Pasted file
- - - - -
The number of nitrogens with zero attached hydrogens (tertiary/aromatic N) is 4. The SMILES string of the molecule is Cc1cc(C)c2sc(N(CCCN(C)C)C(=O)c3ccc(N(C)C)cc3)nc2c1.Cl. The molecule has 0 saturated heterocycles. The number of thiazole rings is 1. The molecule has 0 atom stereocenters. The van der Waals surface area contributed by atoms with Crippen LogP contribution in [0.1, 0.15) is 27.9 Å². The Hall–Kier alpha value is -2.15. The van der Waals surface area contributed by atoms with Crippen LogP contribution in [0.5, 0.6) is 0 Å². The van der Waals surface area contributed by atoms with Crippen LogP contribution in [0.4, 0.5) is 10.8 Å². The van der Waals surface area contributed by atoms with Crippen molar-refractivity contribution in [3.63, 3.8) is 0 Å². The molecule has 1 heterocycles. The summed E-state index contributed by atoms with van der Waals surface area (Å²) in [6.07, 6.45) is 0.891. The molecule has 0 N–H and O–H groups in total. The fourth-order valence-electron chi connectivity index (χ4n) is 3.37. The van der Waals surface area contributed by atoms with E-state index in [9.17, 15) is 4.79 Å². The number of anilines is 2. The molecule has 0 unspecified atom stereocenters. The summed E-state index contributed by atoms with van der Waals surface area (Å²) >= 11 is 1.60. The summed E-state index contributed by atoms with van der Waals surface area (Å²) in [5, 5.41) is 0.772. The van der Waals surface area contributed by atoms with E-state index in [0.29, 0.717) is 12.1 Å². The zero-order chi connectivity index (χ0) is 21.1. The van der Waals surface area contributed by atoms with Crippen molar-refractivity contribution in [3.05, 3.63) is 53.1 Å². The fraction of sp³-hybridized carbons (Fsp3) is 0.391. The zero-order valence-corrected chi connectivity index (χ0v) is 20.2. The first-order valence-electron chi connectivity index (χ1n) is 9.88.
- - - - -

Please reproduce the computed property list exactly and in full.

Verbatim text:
The number of nitrogens with zero attached hydrogens (tertiary/aromatic N) is 4. The SMILES string of the molecule is Cc1cc(C)c2sc(N(CCCN(C)C)C(=O)c3ccc(N(C)C)cc3)nc2c1.Cl. The molecule has 0 saturated heterocycles. The number of thiazole rings is 1. The molecule has 0 atom stereocenters. The van der Waals surface area contributed by atoms with Crippen LogP contribution in [0.1, 0.15) is 27.9 Å². The Hall–Kier alpha value is -2.15. The van der Waals surface area contributed by atoms with Crippen LogP contribution in [0.5, 0.6) is 0 Å². The van der Waals surface area contributed by atoms with Crippen LogP contribution in [0.4, 0.5) is 10.8 Å². The van der Waals surface area contributed by atoms with Crippen molar-refractivity contribution in [3.63, 3.8) is 0 Å². The molecule has 1 heterocycles. The summed E-state index contributed by atoms with van der Waals surface area (Å²) in [6.07, 6.45) is 0.891. The molecule has 0 N–H and O–H groups in total. The fourth-order valence-electron chi connectivity index (χ4n) is 3.37. The van der Waals surface area contributed by atoms with E-state index in [9.17, 15) is 4.79 Å². The number of anilines is 2. The molecule has 0 unspecified atom stereocenters. The summed E-state index contributed by atoms with van der Waals surface area (Å²) >= 11 is 1.60. The summed E-state index contributed by atoms with van der Waals surface area (Å²) in [5, 5.41) is 0.772. The van der Waals surface area contributed by atoms with E-state index in [0.29, 0.717) is 12.1 Å². The zero-order chi connectivity index (χ0) is 21.1. The van der Waals surface area contributed by atoms with Crippen molar-refractivity contribution in [3.05, 3.63) is 53.1 Å². The fraction of sp³-hybridized carbons (Fsp3) is 0.391. The zero-order valence-corrected chi connectivity index (χ0v) is 20.2. The first-order valence-electron chi connectivity index (χ1n) is 9.88.